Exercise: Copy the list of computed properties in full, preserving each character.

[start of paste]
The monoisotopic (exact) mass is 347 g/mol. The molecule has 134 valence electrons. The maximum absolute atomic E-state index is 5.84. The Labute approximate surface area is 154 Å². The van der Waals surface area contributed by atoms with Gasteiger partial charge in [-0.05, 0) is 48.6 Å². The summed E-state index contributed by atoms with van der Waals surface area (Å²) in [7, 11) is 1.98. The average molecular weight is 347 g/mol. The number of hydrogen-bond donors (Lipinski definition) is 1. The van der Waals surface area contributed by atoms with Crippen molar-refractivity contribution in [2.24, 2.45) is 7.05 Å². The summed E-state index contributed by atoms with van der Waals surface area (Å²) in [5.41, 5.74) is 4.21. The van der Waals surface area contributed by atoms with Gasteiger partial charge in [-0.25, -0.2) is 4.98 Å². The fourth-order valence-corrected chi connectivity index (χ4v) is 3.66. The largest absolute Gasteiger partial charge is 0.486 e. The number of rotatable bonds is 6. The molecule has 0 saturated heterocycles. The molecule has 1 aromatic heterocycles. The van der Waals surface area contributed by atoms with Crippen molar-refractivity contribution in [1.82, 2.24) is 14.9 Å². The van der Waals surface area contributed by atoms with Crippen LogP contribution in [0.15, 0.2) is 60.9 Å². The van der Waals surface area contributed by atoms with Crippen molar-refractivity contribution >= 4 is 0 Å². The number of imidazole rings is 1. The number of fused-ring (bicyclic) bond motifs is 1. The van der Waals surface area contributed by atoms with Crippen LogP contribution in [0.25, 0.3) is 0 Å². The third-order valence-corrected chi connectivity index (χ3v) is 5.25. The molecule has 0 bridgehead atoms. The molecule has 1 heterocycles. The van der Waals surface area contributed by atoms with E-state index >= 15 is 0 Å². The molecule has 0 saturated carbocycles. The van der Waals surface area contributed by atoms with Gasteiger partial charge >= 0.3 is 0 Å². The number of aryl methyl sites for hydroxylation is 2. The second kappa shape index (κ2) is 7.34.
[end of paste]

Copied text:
The monoisotopic (exact) mass is 347 g/mol. The molecule has 134 valence electrons. The maximum absolute atomic E-state index is 5.84. The Labute approximate surface area is 154 Å². The van der Waals surface area contributed by atoms with Gasteiger partial charge in [-0.05, 0) is 48.6 Å². The summed E-state index contributed by atoms with van der Waals surface area (Å²) in [7, 11) is 1.98. The average molecular weight is 347 g/mol. The number of hydrogen-bond donors (Lipinski definition) is 1. The van der Waals surface area contributed by atoms with Crippen molar-refractivity contribution in [2.24, 2.45) is 7.05 Å². The summed E-state index contributed by atoms with van der Waals surface area (Å²) in [5.41, 5.74) is 4.21. The van der Waals surface area contributed by atoms with Gasteiger partial charge in [-0.25, -0.2) is 4.98 Å². The fourth-order valence-corrected chi connectivity index (χ4v) is 3.66. The largest absolute Gasteiger partial charge is 0.486 e. The number of rotatable bonds is 6. The molecule has 0 saturated heterocycles. The molecule has 1 aromatic heterocycles. The van der Waals surface area contributed by atoms with Crippen molar-refractivity contribution in [1.82, 2.24) is 14.9 Å². The van der Waals surface area contributed by atoms with Crippen LogP contribution in [0.15, 0.2) is 60.9 Å². The van der Waals surface area contributed by atoms with Crippen molar-refractivity contribution >= 4 is 0 Å². The number of imidazole rings is 1. The number of fused-ring (bicyclic) bond motifs is 1. The van der Waals surface area contributed by atoms with Crippen LogP contribution in [0.25, 0.3) is 0 Å². The third-order valence-corrected chi connectivity index (χ3v) is 5.25. The molecule has 0 bridgehead atoms. The molecule has 1 heterocycles. The van der Waals surface area contributed by atoms with E-state index >= 15 is 0 Å². The molecule has 0 saturated carbocycles. The van der Waals surface area contributed by atoms with Gasteiger partial charge >= 0.3 is 0 Å². The number of aryl methyl sites for hydroxylation is 2. The second kappa shape index (κ2) is 7.34.